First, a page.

A commitment to deep work is not a moral stance and it’s not a philosophical statement —it is instead a pragmatic recognition that the ability to concentrate is a skill that gets valuable things done.
Tim Ferriss once wrote: “Develop the habit of letting small bad things happen. If you don’t, you’ll never find time for the life-changing big things.
“The best moments usually occur when a person’s body or mind is stretched to its limits in a voluntary effort to accomplish something difficult and worthwhile.”
To embrace deep work in your own career, and to direct it toward cultivating your skill, is an effort that can transform a knowledge work job from a distracted, draining obligation into something satisfying—a portal to a world full of shining, wondrous things.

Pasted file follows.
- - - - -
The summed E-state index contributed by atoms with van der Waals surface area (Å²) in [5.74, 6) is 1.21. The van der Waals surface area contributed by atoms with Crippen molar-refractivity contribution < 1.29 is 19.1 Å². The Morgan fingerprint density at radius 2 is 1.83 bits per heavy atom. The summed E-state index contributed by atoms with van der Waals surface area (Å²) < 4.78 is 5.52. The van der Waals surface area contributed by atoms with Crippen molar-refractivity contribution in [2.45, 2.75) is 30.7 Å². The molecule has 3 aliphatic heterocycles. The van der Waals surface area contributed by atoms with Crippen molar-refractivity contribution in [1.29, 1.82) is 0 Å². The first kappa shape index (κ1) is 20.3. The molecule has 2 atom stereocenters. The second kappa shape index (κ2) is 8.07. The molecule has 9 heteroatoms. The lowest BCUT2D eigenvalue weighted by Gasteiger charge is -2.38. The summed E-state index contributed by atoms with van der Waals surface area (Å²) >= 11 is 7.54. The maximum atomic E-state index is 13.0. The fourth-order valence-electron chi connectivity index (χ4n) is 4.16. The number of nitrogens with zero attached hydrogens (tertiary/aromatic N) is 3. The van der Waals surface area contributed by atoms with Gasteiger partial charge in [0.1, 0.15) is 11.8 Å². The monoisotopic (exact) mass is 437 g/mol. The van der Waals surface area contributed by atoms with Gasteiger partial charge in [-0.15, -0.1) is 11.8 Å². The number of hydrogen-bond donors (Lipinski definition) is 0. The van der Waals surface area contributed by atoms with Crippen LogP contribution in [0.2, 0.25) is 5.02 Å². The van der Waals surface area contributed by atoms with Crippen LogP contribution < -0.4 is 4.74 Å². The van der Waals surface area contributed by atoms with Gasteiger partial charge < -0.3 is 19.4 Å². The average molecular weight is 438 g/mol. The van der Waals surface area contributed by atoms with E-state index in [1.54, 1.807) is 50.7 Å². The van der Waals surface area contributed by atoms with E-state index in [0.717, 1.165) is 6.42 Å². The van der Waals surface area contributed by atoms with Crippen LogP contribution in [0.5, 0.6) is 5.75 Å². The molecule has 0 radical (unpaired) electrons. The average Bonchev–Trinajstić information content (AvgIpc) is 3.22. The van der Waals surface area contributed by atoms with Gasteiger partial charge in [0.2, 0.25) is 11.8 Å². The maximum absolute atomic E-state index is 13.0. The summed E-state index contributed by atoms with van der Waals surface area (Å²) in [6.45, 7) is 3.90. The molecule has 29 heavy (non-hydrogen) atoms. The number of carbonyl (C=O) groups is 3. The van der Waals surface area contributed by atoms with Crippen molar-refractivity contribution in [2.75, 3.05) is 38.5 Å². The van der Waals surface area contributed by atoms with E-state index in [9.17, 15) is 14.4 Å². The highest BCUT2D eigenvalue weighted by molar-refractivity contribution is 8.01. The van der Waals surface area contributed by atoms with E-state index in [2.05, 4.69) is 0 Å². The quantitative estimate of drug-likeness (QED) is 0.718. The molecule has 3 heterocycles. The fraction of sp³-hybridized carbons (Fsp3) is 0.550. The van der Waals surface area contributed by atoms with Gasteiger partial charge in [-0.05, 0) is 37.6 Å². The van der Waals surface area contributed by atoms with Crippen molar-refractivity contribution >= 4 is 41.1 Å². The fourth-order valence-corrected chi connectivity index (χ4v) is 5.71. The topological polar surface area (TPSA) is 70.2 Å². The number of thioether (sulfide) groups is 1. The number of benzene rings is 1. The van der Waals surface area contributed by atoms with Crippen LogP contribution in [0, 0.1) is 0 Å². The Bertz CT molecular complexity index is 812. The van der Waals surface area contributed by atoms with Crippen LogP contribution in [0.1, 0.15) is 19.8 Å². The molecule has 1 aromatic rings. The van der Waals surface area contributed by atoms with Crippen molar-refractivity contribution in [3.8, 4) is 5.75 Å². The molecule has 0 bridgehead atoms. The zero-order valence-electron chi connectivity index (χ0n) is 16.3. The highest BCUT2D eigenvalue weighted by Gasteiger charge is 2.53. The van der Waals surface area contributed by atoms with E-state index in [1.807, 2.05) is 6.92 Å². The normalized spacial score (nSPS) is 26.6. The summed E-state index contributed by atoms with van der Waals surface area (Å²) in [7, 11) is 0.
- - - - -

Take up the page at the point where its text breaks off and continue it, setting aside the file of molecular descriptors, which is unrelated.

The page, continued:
If you cultivate this skill, you’ll thrive professionally.
A deep life is a good life, any way you look at it.
Some Great Points and Quotes From the Book : –
The five most common desires these subjects fought include, not surprisingly, eating, sleeping, and sex. But the top five list also included desires for “taking a break from [hard] work… checking e-mail and social networking sites, surfing the web, listening to music, or watching television.”
Those who deploy the bimodal philosophy of deep work admire the productivity of the monastics but also respect the value they receive from the shallow behaviors in their working lives.
The relationship between deep work and collaboration is tricky. It’s worth taking the time to untangle, however, because properly leveraging collaboration can increase the quality of deep work in your professional life.
Separate your pursuit of serendipitous encounters from your efforts to think deeply and build on these inspirations.